Sunday, October 18, 2009

'The Future Of Collaboration', and Cory Doctorow in Brighton

A final post to end what has been rather a long day. After a morning and afternoon spent at BELTE (the inaugural Brighton English Language Training Event), where I picked up all sorts of tips, tricks and connections that should be able to help with my teaching, I ambled down from the train station to the seafront, only to be confronted by the glorious vision of the sunset over the West Pier pictured above

Renowned net evangelist and author Cory Doctorow (who is exactly one month older than me, according to his Wikipedia entry) was in town for a panel discussion at The Brighton Salon, with Nico MacDonald and Michael Bull. The event was eagerly awaited by certain sections of the Brighton geekerati and I'd been looking forward to it for a while.

Macdonald, Bull, Robert Clowes (Salon chairman) and Doctorow at the Thistle Hotel

Doctorow spoke first to kick off the panel, describing how the internet was not just the world's greatest copy machine, but also its best collaboration machine, and the importance of keeping the copyright industries from 'wiretapping us'. He delivers at quite a pace - fast enough that some in the audience less up on the terminology of our networked times struggled with and which I wasn't able to take notes fast enough either - but the assembled crowd lapped it up.

Bull went on to talk about the challenges of communicating with people that aren't sitting next to you and the contradictions of increasing connectivity leading to greater isolation. Macdonald wrapped up with waxing lyrical about 'the profundity of open source' and how we create and deliver the work that we do better than ever (summed up as 'I share, therefore I am'), but opined that open source culture doesn't tend to create new forms and a concern that the 'hive mind' could reduce innovation. Panel discussions and questions from the audience followed.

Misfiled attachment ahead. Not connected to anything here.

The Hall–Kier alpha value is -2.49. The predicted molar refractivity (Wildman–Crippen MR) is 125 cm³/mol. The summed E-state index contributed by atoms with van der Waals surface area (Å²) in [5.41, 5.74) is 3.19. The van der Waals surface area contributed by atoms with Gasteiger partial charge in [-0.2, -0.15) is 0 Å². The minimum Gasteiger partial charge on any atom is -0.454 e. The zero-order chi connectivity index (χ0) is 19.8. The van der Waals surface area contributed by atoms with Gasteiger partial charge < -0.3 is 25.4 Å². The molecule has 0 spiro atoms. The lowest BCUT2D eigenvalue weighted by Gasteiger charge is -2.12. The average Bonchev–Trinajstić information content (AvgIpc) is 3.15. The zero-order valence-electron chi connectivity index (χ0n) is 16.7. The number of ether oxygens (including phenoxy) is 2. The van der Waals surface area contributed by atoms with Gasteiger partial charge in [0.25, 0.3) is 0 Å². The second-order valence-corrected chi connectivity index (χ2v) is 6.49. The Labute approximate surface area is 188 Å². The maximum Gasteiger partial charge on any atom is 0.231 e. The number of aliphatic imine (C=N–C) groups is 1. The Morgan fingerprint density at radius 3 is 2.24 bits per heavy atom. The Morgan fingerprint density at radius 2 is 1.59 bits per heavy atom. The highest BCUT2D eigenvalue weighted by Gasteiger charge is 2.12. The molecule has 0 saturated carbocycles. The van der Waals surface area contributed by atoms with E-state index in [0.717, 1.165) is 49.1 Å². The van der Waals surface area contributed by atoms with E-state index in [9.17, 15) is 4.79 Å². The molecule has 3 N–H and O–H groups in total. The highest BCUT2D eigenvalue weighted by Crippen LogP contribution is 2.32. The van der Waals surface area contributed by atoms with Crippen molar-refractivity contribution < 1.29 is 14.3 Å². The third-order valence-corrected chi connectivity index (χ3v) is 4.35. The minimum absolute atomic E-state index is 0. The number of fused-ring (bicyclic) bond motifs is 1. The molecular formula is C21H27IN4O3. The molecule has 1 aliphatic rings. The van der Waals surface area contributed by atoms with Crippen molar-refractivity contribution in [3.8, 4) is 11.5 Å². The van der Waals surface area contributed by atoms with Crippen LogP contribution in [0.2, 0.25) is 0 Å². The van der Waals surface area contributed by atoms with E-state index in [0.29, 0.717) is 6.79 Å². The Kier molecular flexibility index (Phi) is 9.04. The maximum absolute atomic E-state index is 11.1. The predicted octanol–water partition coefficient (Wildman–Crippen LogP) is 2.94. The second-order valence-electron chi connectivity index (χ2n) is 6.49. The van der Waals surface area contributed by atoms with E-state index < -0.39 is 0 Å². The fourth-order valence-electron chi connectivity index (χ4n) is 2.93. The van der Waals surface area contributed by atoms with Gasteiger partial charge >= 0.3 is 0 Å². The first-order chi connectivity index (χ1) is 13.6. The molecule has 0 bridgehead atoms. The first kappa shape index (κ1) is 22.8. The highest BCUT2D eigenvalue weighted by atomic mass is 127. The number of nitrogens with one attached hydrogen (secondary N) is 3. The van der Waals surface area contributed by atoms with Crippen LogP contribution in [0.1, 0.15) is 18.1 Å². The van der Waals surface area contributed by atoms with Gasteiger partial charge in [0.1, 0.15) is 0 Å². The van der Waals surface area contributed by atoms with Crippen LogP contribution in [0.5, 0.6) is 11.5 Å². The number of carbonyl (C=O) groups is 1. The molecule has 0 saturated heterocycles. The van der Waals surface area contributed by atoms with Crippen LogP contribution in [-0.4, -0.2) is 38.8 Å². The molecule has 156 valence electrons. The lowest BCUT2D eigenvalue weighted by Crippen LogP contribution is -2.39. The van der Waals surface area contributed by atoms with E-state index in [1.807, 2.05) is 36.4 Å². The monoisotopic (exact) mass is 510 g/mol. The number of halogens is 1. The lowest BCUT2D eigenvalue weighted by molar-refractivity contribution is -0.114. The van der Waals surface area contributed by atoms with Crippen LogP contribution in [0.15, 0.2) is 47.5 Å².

Doctorow checks the event's tweet stream

Naturally, things got heated at some points, with firm rebuttals of a few of the issues raised. Doctorow denied that open source culture has reduced innovation, stating also that we are living 'in a period of permanent revolution'. Macdonald claimed that we are not living in as revolutionary times as the move from the land to the cities, rebutted by Doctorow with 'Change today is radically faster than agrarian to industrial change.' A rather intriguing feature of the discussion was that both speakers were monitoring the tweet streams of the event (hashtag: #bssharing) and responding to tweets from the audience in addition to their panel contributions. Some serious multitasking.

There were a few other choice quotes from the night that I tweeted from the audience, including
'We can combine the talents of humanity for the first time' and 'The future's going to be weirder than we can now predict.'

All in all, plenty of thought-provoking material (even if there were no ideas that were particularly new to me) and a most engaging evening. One thing's pretty much for sure - whatever the future's going to look like, we can be pretty damned certain that it's going to look very very different from how we might imagine or predict it now, and weirdness as the order of the day would be most likely!

(update: for a well-written and more extensive report on the evening, visit

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